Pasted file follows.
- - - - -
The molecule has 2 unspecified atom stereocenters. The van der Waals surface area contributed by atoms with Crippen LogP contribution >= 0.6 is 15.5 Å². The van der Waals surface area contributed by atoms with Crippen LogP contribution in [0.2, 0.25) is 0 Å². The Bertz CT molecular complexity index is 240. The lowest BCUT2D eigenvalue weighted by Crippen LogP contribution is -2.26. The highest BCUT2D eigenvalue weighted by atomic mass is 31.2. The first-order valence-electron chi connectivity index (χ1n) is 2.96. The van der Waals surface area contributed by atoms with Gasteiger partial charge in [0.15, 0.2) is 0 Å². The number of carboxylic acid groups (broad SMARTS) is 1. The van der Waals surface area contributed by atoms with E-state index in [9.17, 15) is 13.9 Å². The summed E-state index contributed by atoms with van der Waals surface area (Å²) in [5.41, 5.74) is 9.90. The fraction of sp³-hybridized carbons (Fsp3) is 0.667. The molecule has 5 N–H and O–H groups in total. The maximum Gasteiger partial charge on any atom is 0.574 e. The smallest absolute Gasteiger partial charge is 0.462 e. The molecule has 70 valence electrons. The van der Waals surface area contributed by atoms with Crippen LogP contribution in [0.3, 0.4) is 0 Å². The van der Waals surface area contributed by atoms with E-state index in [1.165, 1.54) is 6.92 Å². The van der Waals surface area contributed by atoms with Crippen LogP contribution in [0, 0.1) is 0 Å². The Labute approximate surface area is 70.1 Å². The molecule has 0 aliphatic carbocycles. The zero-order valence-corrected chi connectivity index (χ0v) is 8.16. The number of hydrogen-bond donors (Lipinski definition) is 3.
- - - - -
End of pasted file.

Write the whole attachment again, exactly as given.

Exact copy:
The molecule has 2 unspecified atom stereocenters. The van der Waals surface area contributed by atoms with Crippen LogP contribution >= 0.6 is 15.5 Å². The van der Waals surface area contributed by atoms with Crippen LogP contribution in [0.2, 0.25) is 0 Å². The Bertz CT molecular complexity index is 240. The lowest BCUT2D eigenvalue weighted by Crippen LogP contribution is -2.26. The highest BCUT2D eigenvalue weighted by atomic mass is 31.2. The first-order valence-electron chi connectivity index (χ1n) is 2.96. The van der Waals surface area contributed by atoms with Gasteiger partial charge in [0.15, 0.2) is 0 Å². The number of carboxylic acid groups (broad SMARTS) is 1. The van der Waals surface area contributed by atoms with E-state index in [9.17, 15) is 13.9 Å². The summed E-state index contributed by atoms with van der Waals surface area (Å²) in [5.41, 5.74) is 9.90. The fraction of sp³-hybridized carbons (Fsp3) is 0.667. The molecule has 5 N–H and O–H groups in total. The maximum Gasteiger partial charge on any atom is 0.574 e. The smallest absolute Gasteiger partial charge is 0.462 e. The molecule has 70 valence electrons. The van der Waals surface area contributed by atoms with Crippen LogP contribution in [0.3, 0.4) is 0 Å². The van der Waals surface area contributed by atoms with E-state index in [1.165, 1.54) is 6.92 Å². The van der Waals surface area contributed by atoms with Crippen LogP contribution in [0, 0.1) is 0 Å². The Labute approximate surface area is 70.1 Å². The molecule has 0 aliphatic carbocycles. The zero-order valence-corrected chi connectivity index (χ0v) is 8.16. The number of hydrogen-bond donors (Lipinski definition) is 3.